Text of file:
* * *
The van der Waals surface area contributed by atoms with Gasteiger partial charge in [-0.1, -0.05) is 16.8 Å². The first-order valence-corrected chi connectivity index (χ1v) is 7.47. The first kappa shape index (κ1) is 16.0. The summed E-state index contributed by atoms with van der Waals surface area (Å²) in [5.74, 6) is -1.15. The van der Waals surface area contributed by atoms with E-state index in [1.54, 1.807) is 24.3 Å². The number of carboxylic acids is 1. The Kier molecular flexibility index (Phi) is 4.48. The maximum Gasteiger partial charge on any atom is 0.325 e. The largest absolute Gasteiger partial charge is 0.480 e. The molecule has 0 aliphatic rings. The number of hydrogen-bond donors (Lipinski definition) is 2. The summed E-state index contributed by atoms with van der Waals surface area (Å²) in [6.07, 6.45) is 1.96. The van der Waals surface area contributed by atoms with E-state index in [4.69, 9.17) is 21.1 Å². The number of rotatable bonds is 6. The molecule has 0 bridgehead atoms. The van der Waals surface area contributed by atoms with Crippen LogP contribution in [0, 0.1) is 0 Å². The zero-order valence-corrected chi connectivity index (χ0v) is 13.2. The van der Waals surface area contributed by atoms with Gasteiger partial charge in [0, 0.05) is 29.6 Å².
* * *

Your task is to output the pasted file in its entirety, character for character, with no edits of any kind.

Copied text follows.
The van der Waals surface area contributed by atoms with Gasteiger partial charge in [-0.1, -0.05) is 16.8 Å². The first-order valence-corrected chi connectivity index (χ1v) is 7.47. The first kappa shape index (κ1) is 16.0. The summed E-state index contributed by atoms with van der Waals surface area (Å²) in [5.74, 6) is -1.15. The van der Waals surface area contributed by atoms with E-state index in [1.54, 1.807) is 24.3 Å². The number of carboxylic acids is 1. The Kier molecular flexibility index (Phi) is 4.48. The maximum Gasteiger partial charge on any atom is 0.325 e. The largest absolute Gasteiger partial charge is 0.480 e. The molecule has 0 aliphatic rings. The number of hydrogen-bond donors (Lipinski definition) is 2. The summed E-state index contributed by atoms with van der Waals surface area (Å²) in [6.07, 6.45) is 1.96. The van der Waals surface area contributed by atoms with E-state index in [4.69, 9.17) is 21.1 Å². The number of rotatable bonds is 6. The molecule has 0 bridgehead atoms. The van der Waals surface area contributed by atoms with Crippen LogP contribution in [0, 0.1) is 0 Å². The zero-order valence-corrected chi connectivity index (χ0v) is 13.2. The van der Waals surface area contributed by atoms with Gasteiger partial charge in [0, 0.05) is 29.6 Å².